How ever far you look back you find that things don’t change that much. In 1903 Mr H.S. Smith complained that the footpaths and roads in and adjoining Timsbury were in a bad state of repair and were positively dangerous to use. He said that much of the repairing had been done in such an unworkmanlike manner that it amounted to a waste of time and money.
Presentations were made to Rev. L.T. Rendall who resigned as Timsbury rector after 20 years in the post. The gifts consisted of a silver tea and coffee service, an armchair, a revolving bookcase and a silver inkstand. The presentations were made by Mr S.S.P. Sambourne on behalf of the parishioners and he spoke of the great esteem in which the rector was held. His replacement was Rev. Yorke-Fausset who was inducted to the living in November 1903. The usual ceremony was carried out of unlocking the door and tolling the bell and prayers were said at the font, lectern and pulpit. The address was given by Archdeacon Bothamley of Bath.
An important Miners’ Conference took place in Bath and a number of the representatives came out to the Somerset coalfield to address a series of mass meetings. One such gathering was held at the Temperance Hall where the speakers were W.E. Harvey from Derbyshire and J.G. Hancock of Nottinghamshire. The Labour Party was still in its infancy and a resolution was passed that the Somerset miners should support a move to put more Labour Party candidates forward for the next General Election. They believed that the only way to secure proper legislation was for the workers to send men of their own class to represent them in Parliament.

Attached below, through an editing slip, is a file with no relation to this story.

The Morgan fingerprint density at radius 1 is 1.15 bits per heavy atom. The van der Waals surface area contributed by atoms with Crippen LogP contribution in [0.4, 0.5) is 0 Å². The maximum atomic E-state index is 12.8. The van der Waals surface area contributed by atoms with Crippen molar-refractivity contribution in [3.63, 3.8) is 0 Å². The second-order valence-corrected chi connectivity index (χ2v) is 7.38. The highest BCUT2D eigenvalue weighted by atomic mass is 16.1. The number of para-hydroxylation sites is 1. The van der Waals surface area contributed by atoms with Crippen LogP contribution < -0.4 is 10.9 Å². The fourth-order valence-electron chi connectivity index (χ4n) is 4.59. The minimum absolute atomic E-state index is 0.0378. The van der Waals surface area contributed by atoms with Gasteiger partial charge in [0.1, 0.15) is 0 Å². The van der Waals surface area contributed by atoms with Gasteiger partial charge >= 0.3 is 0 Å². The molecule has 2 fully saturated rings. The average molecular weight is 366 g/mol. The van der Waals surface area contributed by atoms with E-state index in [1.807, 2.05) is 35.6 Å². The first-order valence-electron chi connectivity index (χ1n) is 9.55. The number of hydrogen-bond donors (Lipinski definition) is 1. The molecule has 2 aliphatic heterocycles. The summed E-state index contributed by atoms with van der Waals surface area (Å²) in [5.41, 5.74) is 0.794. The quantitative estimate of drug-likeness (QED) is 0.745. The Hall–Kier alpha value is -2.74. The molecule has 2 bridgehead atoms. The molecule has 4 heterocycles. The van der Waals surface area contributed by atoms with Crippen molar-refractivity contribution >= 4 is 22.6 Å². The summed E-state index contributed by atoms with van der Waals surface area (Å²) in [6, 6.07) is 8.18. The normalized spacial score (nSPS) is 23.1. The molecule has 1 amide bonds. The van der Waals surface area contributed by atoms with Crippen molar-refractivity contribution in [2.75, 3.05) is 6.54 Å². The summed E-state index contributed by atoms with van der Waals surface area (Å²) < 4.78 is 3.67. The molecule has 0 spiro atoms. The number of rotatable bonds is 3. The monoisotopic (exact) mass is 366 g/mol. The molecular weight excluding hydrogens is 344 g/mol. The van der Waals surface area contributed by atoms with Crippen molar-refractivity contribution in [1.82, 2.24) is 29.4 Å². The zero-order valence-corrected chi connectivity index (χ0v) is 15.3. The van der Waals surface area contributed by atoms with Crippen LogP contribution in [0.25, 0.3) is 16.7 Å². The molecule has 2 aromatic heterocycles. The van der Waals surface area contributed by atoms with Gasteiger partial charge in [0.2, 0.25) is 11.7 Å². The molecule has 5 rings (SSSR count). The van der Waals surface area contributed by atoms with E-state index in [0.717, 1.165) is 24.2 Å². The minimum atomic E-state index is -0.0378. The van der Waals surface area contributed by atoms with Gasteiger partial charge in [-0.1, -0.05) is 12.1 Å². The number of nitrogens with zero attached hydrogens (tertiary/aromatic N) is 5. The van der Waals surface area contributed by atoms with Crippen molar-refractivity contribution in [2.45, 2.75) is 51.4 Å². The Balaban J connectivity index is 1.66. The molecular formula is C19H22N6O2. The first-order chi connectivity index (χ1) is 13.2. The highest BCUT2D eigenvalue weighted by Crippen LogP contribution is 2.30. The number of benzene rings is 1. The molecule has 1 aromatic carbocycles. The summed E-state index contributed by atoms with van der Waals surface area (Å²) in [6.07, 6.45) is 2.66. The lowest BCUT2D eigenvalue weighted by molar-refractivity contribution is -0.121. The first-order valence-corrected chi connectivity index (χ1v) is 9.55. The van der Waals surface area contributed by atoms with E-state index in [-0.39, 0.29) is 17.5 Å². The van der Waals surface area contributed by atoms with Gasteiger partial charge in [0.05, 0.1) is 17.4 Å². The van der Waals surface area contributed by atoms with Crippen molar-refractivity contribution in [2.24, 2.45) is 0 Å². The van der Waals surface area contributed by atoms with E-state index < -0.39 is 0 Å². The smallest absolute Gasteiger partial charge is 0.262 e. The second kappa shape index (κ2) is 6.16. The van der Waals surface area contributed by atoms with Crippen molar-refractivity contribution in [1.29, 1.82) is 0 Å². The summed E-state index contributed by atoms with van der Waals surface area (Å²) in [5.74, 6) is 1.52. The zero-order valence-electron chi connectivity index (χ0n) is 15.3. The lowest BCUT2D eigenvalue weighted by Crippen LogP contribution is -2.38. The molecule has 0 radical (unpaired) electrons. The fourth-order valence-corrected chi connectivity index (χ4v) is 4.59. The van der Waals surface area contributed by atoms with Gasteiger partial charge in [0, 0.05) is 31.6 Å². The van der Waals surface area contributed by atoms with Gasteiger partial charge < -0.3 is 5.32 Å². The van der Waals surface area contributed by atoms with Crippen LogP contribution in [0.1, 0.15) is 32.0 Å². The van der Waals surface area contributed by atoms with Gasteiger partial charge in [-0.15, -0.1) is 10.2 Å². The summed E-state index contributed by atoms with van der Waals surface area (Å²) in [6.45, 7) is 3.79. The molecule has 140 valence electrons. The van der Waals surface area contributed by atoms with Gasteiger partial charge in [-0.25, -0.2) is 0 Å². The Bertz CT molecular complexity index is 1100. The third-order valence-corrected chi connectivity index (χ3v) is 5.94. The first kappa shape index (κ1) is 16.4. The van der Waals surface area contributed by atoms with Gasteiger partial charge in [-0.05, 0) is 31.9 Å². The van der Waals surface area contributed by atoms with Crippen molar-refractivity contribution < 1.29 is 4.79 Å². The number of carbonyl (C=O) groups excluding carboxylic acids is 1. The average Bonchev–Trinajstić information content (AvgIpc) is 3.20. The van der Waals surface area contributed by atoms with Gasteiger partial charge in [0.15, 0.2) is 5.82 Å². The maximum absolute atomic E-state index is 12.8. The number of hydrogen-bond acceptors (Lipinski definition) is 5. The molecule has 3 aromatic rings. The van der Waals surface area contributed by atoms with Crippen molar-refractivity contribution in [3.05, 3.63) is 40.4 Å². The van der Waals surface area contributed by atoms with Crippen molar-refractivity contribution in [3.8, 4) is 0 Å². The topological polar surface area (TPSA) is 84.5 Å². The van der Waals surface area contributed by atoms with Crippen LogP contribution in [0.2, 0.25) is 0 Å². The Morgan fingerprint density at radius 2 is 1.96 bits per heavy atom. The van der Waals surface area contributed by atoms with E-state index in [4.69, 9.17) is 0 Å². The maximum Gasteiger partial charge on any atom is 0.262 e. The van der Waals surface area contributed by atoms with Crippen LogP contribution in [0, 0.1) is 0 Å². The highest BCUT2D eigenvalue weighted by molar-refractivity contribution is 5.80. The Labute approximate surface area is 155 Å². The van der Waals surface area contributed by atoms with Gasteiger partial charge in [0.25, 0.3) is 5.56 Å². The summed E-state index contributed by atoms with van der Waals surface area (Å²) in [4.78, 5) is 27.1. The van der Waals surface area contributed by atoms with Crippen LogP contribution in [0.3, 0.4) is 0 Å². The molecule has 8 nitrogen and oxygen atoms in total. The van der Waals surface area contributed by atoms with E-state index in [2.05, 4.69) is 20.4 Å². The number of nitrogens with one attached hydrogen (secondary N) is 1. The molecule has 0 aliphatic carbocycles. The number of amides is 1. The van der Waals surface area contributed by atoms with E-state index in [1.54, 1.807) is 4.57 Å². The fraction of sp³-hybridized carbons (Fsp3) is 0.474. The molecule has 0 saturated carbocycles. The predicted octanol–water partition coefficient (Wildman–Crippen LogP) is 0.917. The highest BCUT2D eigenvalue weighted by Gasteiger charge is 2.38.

An inquest was held at the Upper Conygre Mining office of Samborne, Smith and Co.into the death underground of 53 year old Timsbury miner Robert Lewis who left a widow and 7 children. He had been killed when a stone weighing about 8 tons had come down on top of him. The jury recorded a verdict of accidental death.
The Temperance Movement was going strong in 1903 and the Star of Hope Lodge which met at the Temperance Hall received a visit from the Ark of Safety Lodge of Carlingcott. There was a large number present and at the close of the meeting a resolution was passed declaring its strong opposition to the proposals of Mr Butcher’s License Compensation Bill.
Mr. D. Hamilton of The Laurels announced his resignation as Medical Officer and Vaccinator for the Timsbury district. He said that Dr. Morgan who had previously worked as Medical Officer at Newport and Long Ashton had bought his private practice and would apply for the appointment which he fully backed. It was later ratified by the Clutton Board of Guardians.
The Timsbury Liberal Association held a successful concert before a large audience at the Temperance Hall. The entertainment was provided by a group of artistes from Bristol and acts included pianoforte duets, songs, recitations, violin solos and comedy. A concert was also given in the National Schoolroom by the Timsbury Choral Society. The principal item was a rendering of Sir W. Sterndale Bennett’s “May Queen” which it was said reflected great credit on the conductor Mr. D.C. Wilson-Ewer of Midsomer Norton.
Many of us look on league cricket as a fairly recent innovation and yet in 1903 Timsbury became members of the Bath and District Cricket League. Timsbury were in the West section alongside Keynsham, Christ Church, Oldfield Park and Association Seconds. On the football front Timsbury Athletic finished fourth in the North Somerset League behind champions Clandown, Welton Rovers and Paulton Rovers. Each member of the winning Clandown team received a medal worth four shillings and sixpence, a sizeable reward one would imagine in 1903.
Finally crime was clearly rife 117 years ago. A Farmborough baker was fined seven shillings and sixpence with five shillings costs for allowing his servant to deliver bread without scales. The defendant explained that the lad had gone out and had forgotten to take the scales which were still in the bakehouse. Meanwhile two youths were caught by P.C. Hathway letting off fireworks upon the highway at Timsbury. They were given the option of a seven shillings and sixpence fine or four days imprisonment.